We granted certiorari in this case to consider whether the appellants, Plaza Properties, Ltd. (Plaza) and its sole shareholder, Wayne Weeks, waived their right to a jury trial by failing to object when the trial court issued an order granting their request for a continuance but conditioning the continuance on the appellants proceeding with a bench trial at the next available non-jury calendar. 1
We conclude that the appellants had a duty to object to this order, and that their failure to do so bars them from asserting on appeal that the trial court improperly denied them a jury trial. Accordingly, we affirm the judgment of the Court of Appeals.
Appellee Prime Business Investments, Inc. ("Prime"), sued the appellants for breach of a business contract. On August 1, 1997, the trial court notified the parties that the case was scheduled for a non-jury trial on September 10, 1997. On September 3, 1997, Plaza and Weeks filed a written demand for a jury trial. Following a hearing on September 9, 1997, the trial court entered an order stating that Plaza and Weeks were not entitled to a jury trial because they filed their demand less than ten days before trial, which violated the trial court's standing order requiring that jury demands be filed at least ten days before trial. In its order, the court also granted a motion for a continuance that the appellants had filed based upon counsel's conflict with another trial. The court continued the case "until the next available non-jury calendar subject to the parties proceeding with this matter at that time without the right to a jury trial."
On October 1, 1997, the parties were notified that their case was scheduled for trial on November 7, 1997. Plaza and Weeks did not object to a bench trial at any time between the initial hearing and the rescheduled trial date two months later. In fact, before the start of trial on November 7, the court asked counsel if there were "any other matters we need to take up before opening statements." Despite this inquiry, the appellants did not raise an objection to proceeding without a jury at that time. Following the bench trial, the trial court entered judgment in favor of Prime, and Plaza and Weeks appealed. The Court of Appeals ruled that Plaza and Weeks waived their right to a jury trial by participating in the bench trial without protest. 2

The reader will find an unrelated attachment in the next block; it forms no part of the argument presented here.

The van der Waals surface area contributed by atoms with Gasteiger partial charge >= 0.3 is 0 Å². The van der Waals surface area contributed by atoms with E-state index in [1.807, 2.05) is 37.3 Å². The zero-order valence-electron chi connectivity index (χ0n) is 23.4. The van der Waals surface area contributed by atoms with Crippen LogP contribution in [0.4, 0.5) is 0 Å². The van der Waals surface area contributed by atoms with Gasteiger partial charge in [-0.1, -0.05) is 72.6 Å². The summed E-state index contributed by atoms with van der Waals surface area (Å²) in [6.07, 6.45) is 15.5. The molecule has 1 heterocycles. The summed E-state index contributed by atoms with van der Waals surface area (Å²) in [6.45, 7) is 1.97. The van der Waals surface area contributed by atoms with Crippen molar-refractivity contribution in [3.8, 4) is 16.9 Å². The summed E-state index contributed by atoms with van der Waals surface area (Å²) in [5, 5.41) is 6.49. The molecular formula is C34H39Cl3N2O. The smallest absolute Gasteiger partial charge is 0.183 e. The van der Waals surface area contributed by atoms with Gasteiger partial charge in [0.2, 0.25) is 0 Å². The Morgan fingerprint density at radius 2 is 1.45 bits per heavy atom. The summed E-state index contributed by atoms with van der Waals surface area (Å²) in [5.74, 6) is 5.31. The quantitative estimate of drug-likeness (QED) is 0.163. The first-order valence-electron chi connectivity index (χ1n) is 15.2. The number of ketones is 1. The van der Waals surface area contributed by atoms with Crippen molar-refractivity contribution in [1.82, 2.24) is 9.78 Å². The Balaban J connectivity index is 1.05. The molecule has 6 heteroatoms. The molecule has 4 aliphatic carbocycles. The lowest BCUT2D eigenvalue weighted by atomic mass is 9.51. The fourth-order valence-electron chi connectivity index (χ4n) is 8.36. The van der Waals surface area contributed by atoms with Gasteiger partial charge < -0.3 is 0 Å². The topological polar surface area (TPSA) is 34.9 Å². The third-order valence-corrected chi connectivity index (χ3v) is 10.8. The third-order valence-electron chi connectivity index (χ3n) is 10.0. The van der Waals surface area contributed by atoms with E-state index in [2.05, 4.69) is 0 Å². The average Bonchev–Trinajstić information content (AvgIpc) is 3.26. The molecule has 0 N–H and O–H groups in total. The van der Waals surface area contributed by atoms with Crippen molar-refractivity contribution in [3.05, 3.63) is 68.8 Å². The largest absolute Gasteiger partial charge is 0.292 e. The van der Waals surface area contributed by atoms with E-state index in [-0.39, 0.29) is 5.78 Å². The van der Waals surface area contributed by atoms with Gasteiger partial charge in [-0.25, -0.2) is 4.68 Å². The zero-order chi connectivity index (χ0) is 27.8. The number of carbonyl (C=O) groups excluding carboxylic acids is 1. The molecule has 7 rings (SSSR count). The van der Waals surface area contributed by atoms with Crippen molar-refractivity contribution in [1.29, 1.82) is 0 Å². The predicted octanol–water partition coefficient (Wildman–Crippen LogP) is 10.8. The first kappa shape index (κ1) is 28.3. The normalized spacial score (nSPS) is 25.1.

We then granted certiorari to consider whether the appellants' failure to object when the trial court conditioned the grant of their motion for a continuance on the appellants proceeding with a bench trial barred the appellants from asserting on appeal that the trial court erred in denying them a jury trial.
The appellants assert that, because the trial court expressly denied their demand for a jury trial on September 9, they were under no obligation to make any objections to proceeding with a bench trial, as any further objection would have been futile. We pretermit the merits of this contention, because we conclude that the relevant ruling of the trial court was the one granting the appellants' motion for a continuance, but conditioning that continuance on the appellants' proceeding with a bench trial at the next available non-jury calendar. In this regard, the trial court denied the initial request for a jury trial based upon the appellants' failure to comply with the court's standing order that a litigant file such a demand at least ten days before trial. 3